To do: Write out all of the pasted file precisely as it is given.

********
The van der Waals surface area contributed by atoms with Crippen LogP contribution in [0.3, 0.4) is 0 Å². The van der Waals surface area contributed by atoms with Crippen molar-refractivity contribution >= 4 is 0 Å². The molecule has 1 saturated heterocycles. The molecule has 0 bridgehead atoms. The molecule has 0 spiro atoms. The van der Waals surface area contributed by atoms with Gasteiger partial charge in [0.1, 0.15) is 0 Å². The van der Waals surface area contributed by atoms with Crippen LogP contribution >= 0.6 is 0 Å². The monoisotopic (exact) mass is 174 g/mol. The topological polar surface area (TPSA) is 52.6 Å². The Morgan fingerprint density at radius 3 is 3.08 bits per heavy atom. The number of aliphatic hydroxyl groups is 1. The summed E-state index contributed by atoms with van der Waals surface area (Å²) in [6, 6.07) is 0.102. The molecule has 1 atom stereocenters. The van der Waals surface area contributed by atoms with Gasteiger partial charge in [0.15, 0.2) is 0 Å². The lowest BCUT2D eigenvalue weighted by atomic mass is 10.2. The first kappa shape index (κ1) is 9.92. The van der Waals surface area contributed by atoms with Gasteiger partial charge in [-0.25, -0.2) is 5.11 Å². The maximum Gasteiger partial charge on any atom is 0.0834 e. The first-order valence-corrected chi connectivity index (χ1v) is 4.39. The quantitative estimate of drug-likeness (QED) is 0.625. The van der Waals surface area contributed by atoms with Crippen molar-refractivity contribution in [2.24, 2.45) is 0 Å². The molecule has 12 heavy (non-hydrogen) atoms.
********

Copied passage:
The van der Waals surface area contributed by atoms with Crippen LogP contribution in [0.3, 0.4) is 0 Å². The van der Waals surface area contributed by atoms with Crippen molar-refractivity contribution >= 4 is 0 Å². The molecule has 1 saturated heterocycles. The molecule has 0 bridgehead atoms. The molecule has 0 spiro atoms. The van der Waals surface area contributed by atoms with Gasteiger partial charge in [0.1, 0.15) is 0 Å². The van der Waals surface area contributed by atoms with Crippen LogP contribution >= 0.6 is 0 Å². The monoisotopic (exact) mass is 174 g/mol. The topological polar surface area (TPSA) is 52.6 Å². The Morgan fingerprint density at radius 3 is 3.08 bits per heavy atom. The number of aliphatic hydroxyl groups is 1. The summed E-state index contributed by atoms with van der Waals surface area (Å²) in [6, 6.07) is 0.102. The molecule has 1 atom stereocenters. The van der Waals surface area contributed by atoms with Gasteiger partial charge in [0.15, 0.2) is 0 Å². The lowest BCUT2D eigenvalue weighted by atomic mass is 10.2. The first kappa shape index (κ1) is 9.92. The van der Waals surface area contributed by atoms with Gasteiger partial charge in [-0.25, -0.2) is 5.11 Å². The maximum Gasteiger partial charge on any atom is 0.0834 e. The first-order valence-corrected chi connectivity index (χ1v) is 4.39. The quantitative estimate of drug-likeness (QED) is 0.625. The van der Waals surface area contributed by atoms with Crippen molar-refractivity contribution in [2.24, 2.45) is 0 Å². The molecule has 12 heavy (non-hydrogen) atoms.